Unfettered capitalism has caused widespread damage, but is there a feasible alternative? Journalist Dan Hancox brings us intelligence from the frontline of a thriving communist utopia in Spain, and discusses the possibility of a global paradigmatic shift.
We don’t need to look very far to find evidence of western capitalism’s failings. The age-old principle of growth for growth’s sake has led to gaping inequalities, widespread unemployment, voter disenfranchisement, rampant consumerism, environmental damage, and even brought the financial world itself to the brink of absolute collapse. The Occupy movement had its successes, but momentum was lost and the monolithic system of global corporate capitalism seemed unshakeable. Even staunch defenders of the status quo acknowledge capitalism’s flaws, but ask - what’s the alternative? Is change possible?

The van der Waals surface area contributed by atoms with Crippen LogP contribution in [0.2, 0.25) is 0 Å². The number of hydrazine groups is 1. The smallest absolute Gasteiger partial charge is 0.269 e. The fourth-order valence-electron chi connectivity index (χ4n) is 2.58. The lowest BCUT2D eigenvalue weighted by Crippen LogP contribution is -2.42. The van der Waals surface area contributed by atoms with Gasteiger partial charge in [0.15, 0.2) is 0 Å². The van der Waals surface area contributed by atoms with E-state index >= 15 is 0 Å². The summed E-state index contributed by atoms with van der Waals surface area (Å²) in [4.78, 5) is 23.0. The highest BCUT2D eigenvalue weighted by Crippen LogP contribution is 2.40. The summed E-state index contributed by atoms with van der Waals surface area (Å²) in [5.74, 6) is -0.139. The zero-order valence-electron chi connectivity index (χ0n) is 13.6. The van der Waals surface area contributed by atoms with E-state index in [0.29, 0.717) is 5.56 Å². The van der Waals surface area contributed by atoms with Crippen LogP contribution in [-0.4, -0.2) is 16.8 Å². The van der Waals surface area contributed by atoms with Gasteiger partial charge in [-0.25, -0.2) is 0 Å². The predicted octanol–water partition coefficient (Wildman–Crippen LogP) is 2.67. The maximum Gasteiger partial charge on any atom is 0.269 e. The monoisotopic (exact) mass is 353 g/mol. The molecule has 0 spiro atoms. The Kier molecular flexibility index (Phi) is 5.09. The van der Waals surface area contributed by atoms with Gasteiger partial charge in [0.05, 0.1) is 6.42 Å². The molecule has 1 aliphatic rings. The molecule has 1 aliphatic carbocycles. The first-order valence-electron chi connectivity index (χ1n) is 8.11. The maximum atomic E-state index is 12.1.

For a small village in Andalusia, Spain, the answer is a resounding ‘yes’. Marinaleda, a community founded on mutual aid and collectivism, has withstood the global financial crisis far better than its peers: 5 per cent of the town’s working population are unemployed, compared to 40 or 50 per cent in many nearby. Governed by a charismatic mayor who raids supermarkets to distribute food to the poor, and offers non-profit mortgages on state-owned properties, Marinaleda offers a glimpse of how things might be otherwise. But can this be scaled beyond the city walls? What are the drawbacks? Is Marinaleda spearheading a potential global paradigmatic shift, or is it an isolated incidence of rebellion?
Speaker: Dan Hancox is a journalist, who writes about music, politics and everything else, for The Guardian, New Statesman, Frieze, Five Dials, The National, New Inquiry, Salon and others.
Chair: Anthony Painter, Director of the Independent Review of the Police Federation, and author of Left without a future? Social Justice in Anxious Times.